- Drafts and low humidity can also cause Gardenias to drop leaves, so make sure you don’t have your plant positioned near drafty windows or heating appliances. Try to keep humidity levels above 50% to prevent leaf drop issues.
Low lighting is one of the most common causes of problems when growing Gardenias, resulting in weak growth and lack of blooms initially, but often resulting in a Gardenia dying eventually.
Gardenias have extremely high light requirements, needing at least 8 hours of strong sunshine per day to remain healthy and growing at their best. This is usually a bigger issue inside, where light intensity is always much lower than outside.
The light intensity on a sunny windowsill can be up to 50% less intense than direct sunlight outside, and light intensity drops rapidly as you move your plant away from the window. You can read more about light requirements for indoor plants here.
If your Gardenia is struggling, and it is positioned anywhere except on the sunniest windowsill in your home, move it to a brighter location. It’s not the solution to all problems, but is essential to keep a Gardenia healthy.
Whilst everyone wants their Gardenias to grow quickly and look beautiful, fertilizing too much always causes more harm than good. Plants get most of their energy from the sun, through the process of photosynthesis, so they only need small amounts of nutrients from the soil.
Adding a little nutrition to the soil helps to prevent nutrient deficiency, but adding more than your plant needs can damage the roots, and in turn the rest of the plant. Look for the following signs that you are overfertilizing your Gardenia;
- Brown leaf tips and edges
- Brown patches on the leaves
- White fertilizer crusts on the soil surface
- Generalized leaf drop
- Bud drop, or lack of blooms
If you think overfertilizing could be the cause of your Gardenia dying you should flush the soil with copious quantities of water to try to dissolve and flush out excess minerals from the soil. Alternatively, you could repot your plant in fresh potting mix.
Avoid fertilizing again for at least 6 months, and then resume a more conservative fertilizing regime. I like to fertilize my Gardenias every four weeks during the growing season with a water-soluble fertilizer for acid-loving (ericaceous) plants. You can read more about the options for fertilizing houseplants here.
Gardenias don’t tend to be excessively prone to pests, but a significant pest infestation can result in your Gardenia dying, so it’s good practice to check your plant regularly for signs of problems. Aphids, mealybugs, whitefly, and spider mites are the most common culprits you’ll find.
I usually check my plant every time I water it for signs of pests. Remember to check on both sides of the leaves, as well as along the stems and in the soil for any signs of pests.
Whilst some pests will eat the leaves, many, such as aphids and spider mites pierce the leaves to suck the juices from your plant. This usually results in small yellow dots all over the leaves in an irregular pattern. Look for both the pests themselves, as well as evidence of pest damage.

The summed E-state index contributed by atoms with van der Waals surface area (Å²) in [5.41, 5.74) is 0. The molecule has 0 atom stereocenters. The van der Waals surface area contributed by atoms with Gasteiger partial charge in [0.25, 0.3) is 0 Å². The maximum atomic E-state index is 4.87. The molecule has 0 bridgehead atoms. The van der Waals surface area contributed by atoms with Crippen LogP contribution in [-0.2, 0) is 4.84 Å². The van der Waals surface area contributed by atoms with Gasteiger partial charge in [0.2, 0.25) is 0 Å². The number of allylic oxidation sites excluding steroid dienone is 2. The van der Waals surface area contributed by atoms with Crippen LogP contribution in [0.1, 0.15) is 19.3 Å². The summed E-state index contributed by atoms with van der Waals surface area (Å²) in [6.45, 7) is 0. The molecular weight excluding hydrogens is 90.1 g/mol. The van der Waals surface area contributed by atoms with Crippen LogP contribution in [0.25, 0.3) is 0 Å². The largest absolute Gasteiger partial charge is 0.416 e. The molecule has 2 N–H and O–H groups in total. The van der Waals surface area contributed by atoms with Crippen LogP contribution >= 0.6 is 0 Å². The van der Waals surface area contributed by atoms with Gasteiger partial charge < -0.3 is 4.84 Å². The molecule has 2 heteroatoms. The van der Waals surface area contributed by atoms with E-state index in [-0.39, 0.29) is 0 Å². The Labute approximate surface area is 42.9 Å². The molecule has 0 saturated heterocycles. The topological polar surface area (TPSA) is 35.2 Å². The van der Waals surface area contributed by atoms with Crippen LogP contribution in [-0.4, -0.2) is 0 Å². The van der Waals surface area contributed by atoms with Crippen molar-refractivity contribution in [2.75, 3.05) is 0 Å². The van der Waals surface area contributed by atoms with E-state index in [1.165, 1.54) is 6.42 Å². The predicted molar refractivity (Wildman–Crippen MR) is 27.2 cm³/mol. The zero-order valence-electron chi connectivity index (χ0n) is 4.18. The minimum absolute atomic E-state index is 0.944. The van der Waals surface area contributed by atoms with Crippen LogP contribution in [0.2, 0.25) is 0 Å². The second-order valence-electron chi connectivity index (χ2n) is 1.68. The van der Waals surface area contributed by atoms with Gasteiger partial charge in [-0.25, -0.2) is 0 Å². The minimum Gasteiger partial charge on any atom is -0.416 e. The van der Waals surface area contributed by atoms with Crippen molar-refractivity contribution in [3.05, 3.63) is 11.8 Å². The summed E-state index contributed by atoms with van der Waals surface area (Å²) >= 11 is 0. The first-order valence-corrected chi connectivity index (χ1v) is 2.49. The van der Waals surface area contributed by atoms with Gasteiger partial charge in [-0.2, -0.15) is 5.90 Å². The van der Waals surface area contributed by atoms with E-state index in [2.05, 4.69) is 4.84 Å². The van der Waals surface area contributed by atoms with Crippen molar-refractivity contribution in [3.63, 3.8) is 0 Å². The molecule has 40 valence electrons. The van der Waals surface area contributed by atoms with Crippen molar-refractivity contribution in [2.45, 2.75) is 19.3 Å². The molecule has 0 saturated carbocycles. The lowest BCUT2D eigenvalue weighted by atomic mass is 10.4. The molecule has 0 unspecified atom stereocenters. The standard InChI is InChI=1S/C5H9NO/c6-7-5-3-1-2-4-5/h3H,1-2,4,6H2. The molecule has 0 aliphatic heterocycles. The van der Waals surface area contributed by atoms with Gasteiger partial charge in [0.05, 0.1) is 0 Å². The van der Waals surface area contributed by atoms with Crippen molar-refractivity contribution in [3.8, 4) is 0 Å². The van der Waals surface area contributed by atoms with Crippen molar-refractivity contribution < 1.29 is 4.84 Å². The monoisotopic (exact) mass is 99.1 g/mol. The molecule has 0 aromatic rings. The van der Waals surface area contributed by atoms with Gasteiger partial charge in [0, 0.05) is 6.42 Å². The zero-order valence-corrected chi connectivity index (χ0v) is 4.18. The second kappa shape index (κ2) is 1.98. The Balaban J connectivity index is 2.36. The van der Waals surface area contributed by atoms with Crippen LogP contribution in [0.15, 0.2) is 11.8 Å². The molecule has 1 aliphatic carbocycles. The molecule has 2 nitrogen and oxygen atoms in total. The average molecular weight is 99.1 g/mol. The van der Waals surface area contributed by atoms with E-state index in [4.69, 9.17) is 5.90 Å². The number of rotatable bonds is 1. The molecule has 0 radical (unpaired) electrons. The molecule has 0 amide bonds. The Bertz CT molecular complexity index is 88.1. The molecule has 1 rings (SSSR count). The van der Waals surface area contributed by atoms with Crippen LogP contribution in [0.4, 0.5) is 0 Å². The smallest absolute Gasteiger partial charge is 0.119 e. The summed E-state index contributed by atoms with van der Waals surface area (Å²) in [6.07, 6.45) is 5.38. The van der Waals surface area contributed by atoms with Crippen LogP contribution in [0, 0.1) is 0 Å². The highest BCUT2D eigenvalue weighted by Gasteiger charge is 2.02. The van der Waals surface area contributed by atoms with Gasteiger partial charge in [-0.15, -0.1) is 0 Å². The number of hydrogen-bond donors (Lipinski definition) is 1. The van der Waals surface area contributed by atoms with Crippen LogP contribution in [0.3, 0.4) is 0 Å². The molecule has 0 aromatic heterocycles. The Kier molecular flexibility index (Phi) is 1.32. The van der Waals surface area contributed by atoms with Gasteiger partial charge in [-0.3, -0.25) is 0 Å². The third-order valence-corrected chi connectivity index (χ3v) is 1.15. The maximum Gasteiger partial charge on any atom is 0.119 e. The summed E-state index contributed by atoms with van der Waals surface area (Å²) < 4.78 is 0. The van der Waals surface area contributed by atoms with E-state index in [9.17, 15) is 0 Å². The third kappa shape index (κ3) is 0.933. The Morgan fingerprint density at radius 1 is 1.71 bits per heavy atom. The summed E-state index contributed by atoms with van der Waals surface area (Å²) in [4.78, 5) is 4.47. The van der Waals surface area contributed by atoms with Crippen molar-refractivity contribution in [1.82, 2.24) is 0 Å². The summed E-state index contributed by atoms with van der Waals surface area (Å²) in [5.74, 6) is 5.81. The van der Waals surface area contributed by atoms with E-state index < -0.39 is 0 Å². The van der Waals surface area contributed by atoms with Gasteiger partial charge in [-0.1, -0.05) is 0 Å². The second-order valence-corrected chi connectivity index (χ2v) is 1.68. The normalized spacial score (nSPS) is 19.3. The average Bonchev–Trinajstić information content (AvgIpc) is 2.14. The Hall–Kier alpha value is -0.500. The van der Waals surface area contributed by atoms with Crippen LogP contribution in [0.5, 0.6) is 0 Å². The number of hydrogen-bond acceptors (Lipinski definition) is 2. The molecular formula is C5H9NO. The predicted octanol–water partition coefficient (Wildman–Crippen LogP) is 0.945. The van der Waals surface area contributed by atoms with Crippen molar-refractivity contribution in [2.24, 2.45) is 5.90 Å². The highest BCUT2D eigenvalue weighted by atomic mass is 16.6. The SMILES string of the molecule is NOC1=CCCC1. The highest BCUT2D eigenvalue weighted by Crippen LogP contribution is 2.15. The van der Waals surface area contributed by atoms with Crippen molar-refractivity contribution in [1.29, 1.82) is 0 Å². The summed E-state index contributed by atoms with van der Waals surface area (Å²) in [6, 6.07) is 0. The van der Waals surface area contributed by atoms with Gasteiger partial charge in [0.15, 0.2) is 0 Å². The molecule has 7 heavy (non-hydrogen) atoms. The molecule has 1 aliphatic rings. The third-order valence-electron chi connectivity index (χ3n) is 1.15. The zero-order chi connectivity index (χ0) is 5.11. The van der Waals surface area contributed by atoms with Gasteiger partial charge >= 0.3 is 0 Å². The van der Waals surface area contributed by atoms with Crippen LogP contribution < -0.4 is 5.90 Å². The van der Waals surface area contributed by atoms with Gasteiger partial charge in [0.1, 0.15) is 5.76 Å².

If you think your Gardenia has been affected by pests, isolate your plant immediately from any other plants to prevent the problem from spreading.
I usually like to manually remove as many of the pests as possible, either with a cloth or by rinsing the plant with a stream of water. I then spray the plant and soil thoroughly with either horticultural oil, insecticidal soap, or isopropyl alcohol. All three options tend to be equally effective but usually require repeat treatment.
Repeat the treatment process every 5-7 days for a few weeks until you are 100% sure all the pests have been dealt with. You can remove your plant from isolation once you are confident the pests are gone.
The most significant disease that can result in your Gardenia dying is root rot. This is typically caused by phytophthora, rhizoctonia, or pythium, which all thrive in the anaerobic conditions of soggy soil. Prevention is the best option because severe root rot can easily kill your plant.
There are a few other less serious diseases that can affect your Gardenia;
- Stem canker caused by Phomopsis gardeniae – This typically causes dark brown stem lesions that can cause wilting, leaf yellowing, and bud drop on the affected branches.
- Sooty mold – This is a highly visible black fungal infection that covers the leaves. It is usually caused when fungi grow on the honeydew that a number of pests secrete on the leaves after feeding. Sooty mold can be wiped off the leaves. It doesn’t damage the plant but is a warning sign that you have a pest problem to deal with.
- Powdery mildew – This is a white/gray powdery fungal growth that causes leaf yellowing, leaf drop, and deformed leaves and buds. It is more likely in warm, moist, humid, poorly ventilated conditions.
Why Are My Gardenia Leaves Turning Yellow?
Yellowing leaves is often due to overwatering, causing generalized leaf yellowing, affecting the lower leaves first. Pests will often cause yellow spotting on the leaves, and iron deficiency, often due to elevated soil pH will cause leaf yellowing that spares the leaf veins.
Leaf yellowing is one of the most common Gardenia problems, and should always prompt careful inspection of your plant. You will need to consider both the care conditions as well as the symptoms your plant is showing to work out the cause.
Why Are My Gardenia Leaves Curling Up?
Gardenia leaves curling is a sign that the leaves are either not getting enough water or are losing water too quickly. Underwatering is a common cause, but root rot will also cause curling leaves. Low humidity and excess heat can also result in Gardenia leaves curling.
Why Is My Gardenia Wilting?
The most common causes of a Gardenia wilting are underwatering, or root rot due to excessively soggy soil conditions. Diseases, pests, low humidity, transplant shock, or hot conditions can also cause wilting. It is essential to look at all the plant symptoms and consider the care condition to help identify the cause.
Gardenias can be tricky to keep healthy, and there are many problems that can result in a Gardenia dying. Despite this, their beautiful, fragrant flowers and delightful foliage are worth every bit of effort required to keep them healthy.
If you’d like to learn more about houseplant care or have other problems looking after your houseplants, check out some of my other articles listed below. Alternatively, check out my book, “Houseplants Made Easy“, which covers everything you need to know to grow beautiful houseplants, that thrive year after year.